Photos for the Antelope County News’ 4th Annual Halloween costume contest will be taken Saturday, Oct. 21, at the Neligh Legion.
There will be three age divisions (0-3, 4-7, 8+) with three prizes for each division courtesy of sponsors State Farm Insurance-Melissa Smith, Carhart Lumber and Two Rivers Irrigation/Carquest.
Winners will be chosen by readers through online voting.
On Saturday, October 28, from 10 a.m. to 2 p.m. the Sheriff’s Dept and the Drug Enforcement Administration will give the public its 14th opportunity in seven years to prevent pill abuse and theft by ridding their homes of potentially dangerous expired, unused, and unwanted prescription drugs. Take your pills for disposal to the Antelope County Law Enforcement Center at 1102 L St, Neligh, NE. The service is free and anonymous, no questions asked.
Last April, Americans turned in 450 tons of prescription drugs at almost 5,500 sites operated by the DEA and more than 4,200 of its state and local law enforcement partners. Overall, in its 13 previous Take Back events, DEA and its partners have taken in over 8.1 million pounds—more than 4,050 tons—of pills.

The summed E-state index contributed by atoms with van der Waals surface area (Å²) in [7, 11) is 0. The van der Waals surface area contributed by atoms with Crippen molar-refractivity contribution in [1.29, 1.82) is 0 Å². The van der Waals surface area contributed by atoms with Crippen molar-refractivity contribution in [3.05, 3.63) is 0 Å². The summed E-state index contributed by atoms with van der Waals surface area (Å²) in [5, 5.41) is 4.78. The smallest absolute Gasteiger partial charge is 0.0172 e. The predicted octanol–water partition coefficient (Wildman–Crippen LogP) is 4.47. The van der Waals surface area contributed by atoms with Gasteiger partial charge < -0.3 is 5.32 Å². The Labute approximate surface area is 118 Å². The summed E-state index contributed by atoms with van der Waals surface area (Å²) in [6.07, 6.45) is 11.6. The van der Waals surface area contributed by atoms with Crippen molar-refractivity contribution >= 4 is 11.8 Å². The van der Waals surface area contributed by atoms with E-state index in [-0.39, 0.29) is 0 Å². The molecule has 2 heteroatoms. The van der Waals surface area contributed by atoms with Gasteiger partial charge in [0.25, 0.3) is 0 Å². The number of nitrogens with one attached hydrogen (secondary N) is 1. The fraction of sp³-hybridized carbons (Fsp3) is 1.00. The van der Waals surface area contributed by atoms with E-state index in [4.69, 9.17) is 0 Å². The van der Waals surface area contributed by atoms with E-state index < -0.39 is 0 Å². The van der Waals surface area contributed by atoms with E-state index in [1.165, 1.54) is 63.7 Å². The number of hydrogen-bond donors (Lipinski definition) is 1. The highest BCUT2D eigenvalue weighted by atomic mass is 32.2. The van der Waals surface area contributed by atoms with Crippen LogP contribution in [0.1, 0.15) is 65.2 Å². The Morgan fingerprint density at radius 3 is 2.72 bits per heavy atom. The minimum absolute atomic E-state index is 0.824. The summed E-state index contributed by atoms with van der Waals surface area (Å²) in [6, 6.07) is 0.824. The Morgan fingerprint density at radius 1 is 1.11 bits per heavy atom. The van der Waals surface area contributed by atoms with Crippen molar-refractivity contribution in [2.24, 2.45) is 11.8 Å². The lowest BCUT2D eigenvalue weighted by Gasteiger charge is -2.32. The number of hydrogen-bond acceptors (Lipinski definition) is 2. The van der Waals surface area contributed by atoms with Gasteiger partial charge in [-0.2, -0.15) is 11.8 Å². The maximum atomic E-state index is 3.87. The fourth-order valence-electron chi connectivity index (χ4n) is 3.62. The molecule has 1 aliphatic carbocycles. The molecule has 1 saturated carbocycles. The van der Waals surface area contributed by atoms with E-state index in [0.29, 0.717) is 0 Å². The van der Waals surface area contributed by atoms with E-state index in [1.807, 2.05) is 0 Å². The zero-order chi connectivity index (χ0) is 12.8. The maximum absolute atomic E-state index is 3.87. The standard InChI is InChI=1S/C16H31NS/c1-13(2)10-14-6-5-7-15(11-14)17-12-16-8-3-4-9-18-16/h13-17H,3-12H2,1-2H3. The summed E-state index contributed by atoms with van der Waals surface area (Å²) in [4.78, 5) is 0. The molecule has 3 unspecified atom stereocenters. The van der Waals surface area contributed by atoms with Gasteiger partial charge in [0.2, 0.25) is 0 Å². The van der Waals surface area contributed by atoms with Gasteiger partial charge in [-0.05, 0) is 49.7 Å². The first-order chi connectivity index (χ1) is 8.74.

This initiative addresses a vital public safety and public health issue. Medicines that languish in home cabinets are highly susceptible to diversion, misuse, and abuse. Rates of prescription drug abuse in the U.S. are alarmingly high, as are the number of accidental poisonings and overdoses due to these drugs. Studies show that a majority of abused prescription drugs are obtained from family and friends, including from the home medicine cabinet. In addition, Americans are now advised that their usual methods for disposing of unused medicines—flushing them down the toilet or throwing them in the trash—both pose potential safety and health hazards.
For more information about the disposal of prescription drugs or about the October 28 Take Back Day event, go to the DEA Diversion website.
There is a container at the Law Enforcement Center that is there at all times if you can’t make it on the 28th. If you have questions, call the Sheriff’s Dept at 402-887-4148.
Thriftway Market in Neligh and Tilden is hosting a HUGE 7-hour anniversary sale on Friday, Oct. 6, from 11 a.m. to 6 p.m.
Neligh's location is celebrating 17 years while Tilden is at 19 years.
Among the anniversary deals are 80% lean ground beef tubes for $1.79 per lb each (limit 2), Best Choice ketchup 24 oz for 36 cents (limit 1), Best Choice soda 12 pack for $1.36, Best Choice Flour 5 lb for 79 cents (limit 1), USDA Choice Whole or Ribeye $6.99 per lb, Best Choice mustard 20 oz for 36 cents, Best Choice marshmallows 10 oz for 36 cents, bananas 36 cents per pound.